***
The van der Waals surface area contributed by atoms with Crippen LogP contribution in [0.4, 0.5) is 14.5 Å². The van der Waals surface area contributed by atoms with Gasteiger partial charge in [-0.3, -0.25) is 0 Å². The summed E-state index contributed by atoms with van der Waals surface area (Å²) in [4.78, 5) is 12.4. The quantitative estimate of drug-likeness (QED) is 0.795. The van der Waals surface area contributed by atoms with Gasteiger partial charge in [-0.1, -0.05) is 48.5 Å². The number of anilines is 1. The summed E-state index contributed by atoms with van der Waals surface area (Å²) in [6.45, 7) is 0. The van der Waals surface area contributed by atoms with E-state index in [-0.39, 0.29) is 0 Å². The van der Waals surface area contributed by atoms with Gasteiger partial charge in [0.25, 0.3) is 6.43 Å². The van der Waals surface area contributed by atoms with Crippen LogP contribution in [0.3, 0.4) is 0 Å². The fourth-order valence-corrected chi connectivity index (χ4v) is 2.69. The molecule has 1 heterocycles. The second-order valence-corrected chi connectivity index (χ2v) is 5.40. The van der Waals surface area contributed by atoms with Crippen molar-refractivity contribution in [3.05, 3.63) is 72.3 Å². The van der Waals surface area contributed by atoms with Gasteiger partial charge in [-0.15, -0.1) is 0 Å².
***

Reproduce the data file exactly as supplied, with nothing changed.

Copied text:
The van der Waals surface area contributed by atoms with Crippen LogP contribution in [0.4, 0.5) is 14.5 Å². The van der Waals surface area contributed by atoms with Gasteiger partial charge in [-0.3, -0.25) is 0 Å². The summed E-state index contributed by atoms with van der Waals surface area (Å²) in [4.78, 5) is 12.4. The quantitative estimate of drug-likeness (QED) is 0.795. The van der Waals surface area contributed by atoms with Gasteiger partial charge in [-0.1, -0.05) is 48.5 Å². The number of anilines is 1. The summed E-state index contributed by atoms with van der Waals surface area (Å²) in [6.45, 7) is 0. The van der Waals surface area contributed by atoms with E-state index in [-0.39, 0.29) is 0 Å². The van der Waals surface area contributed by atoms with Gasteiger partial charge in [0.25, 0.3) is 6.43 Å². The van der Waals surface area contributed by atoms with Crippen LogP contribution in [0.3, 0.4) is 0 Å². The fourth-order valence-corrected chi connectivity index (χ4v) is 2.69. The molecule has 1 heterocycles. The second-order valence-corrected chi connectivity index (χ2v) is 5.40. The van der Waals surface area contributed by atoms with Crippen molar-refractivity contribution in [3.05, 3.63) is 72.3 Å². The van der Waals surface area contributed by atoms with Gasteiger partial charge in [-0.15, -0.1) is 0 Å².